Now half the survey got a different question: “Would you describe yourself as fiscally conservative and socially liberal, also known as ‘libertarian’?” We knew that when we put this unusual word onto it, that would reduce the number. It took it down to 44 percent — so 44 percent of Americans were willing to accept the term “libertarian” if it meant fiscally conservative and socially liberal. That was a lot more than I expected.
Every year the Gallup poll asks two questions: One about whether the government should promote traditional values, and the other about whether the government should be doing more things to solve social problems. And on the basis of just those two questions, they divide respondents into four categories: libertarian, conservative, liberal, and populist. And for the first time this past year, in the fall of 2015, they found libertarians at 27 percent of the electorate — slightly bigger than conservatives, followed by liberals and populists. I think that’s a sign that there might be a libertarian moment.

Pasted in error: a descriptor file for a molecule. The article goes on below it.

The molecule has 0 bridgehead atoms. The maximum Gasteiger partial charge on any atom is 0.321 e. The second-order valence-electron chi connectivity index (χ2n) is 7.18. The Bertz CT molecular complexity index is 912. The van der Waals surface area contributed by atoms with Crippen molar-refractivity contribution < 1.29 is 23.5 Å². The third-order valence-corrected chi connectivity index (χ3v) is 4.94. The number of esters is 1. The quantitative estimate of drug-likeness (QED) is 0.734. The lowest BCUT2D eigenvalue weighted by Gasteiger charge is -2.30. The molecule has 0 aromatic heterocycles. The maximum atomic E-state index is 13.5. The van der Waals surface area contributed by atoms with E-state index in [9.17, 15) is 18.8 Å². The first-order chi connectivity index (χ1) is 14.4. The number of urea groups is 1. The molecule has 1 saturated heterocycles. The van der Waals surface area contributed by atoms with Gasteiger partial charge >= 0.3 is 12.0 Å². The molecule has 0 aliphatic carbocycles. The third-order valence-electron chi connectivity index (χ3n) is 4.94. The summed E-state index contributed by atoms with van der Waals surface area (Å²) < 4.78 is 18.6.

And what have we seen in this era that the number of libertarians that Gallup finds has gone up? Well, we know that Obamacare never had majority support — not before it was passed, not the day it was passed, not today.
We know that Obamacare and the stimulus and Obama’s other big government programs have driven Democratic numbers down all over the political system. We know that, despite some great provocations by terrible events, Congress has not passed new gun control. All of that looks like a turn to the right, yet at the same time we saw an opening up on marijuana laws, and we saw a political and judicial revolution on gay marriage. That suggests more than a turn to the right: it suggests libertarian instincts on all of those issues.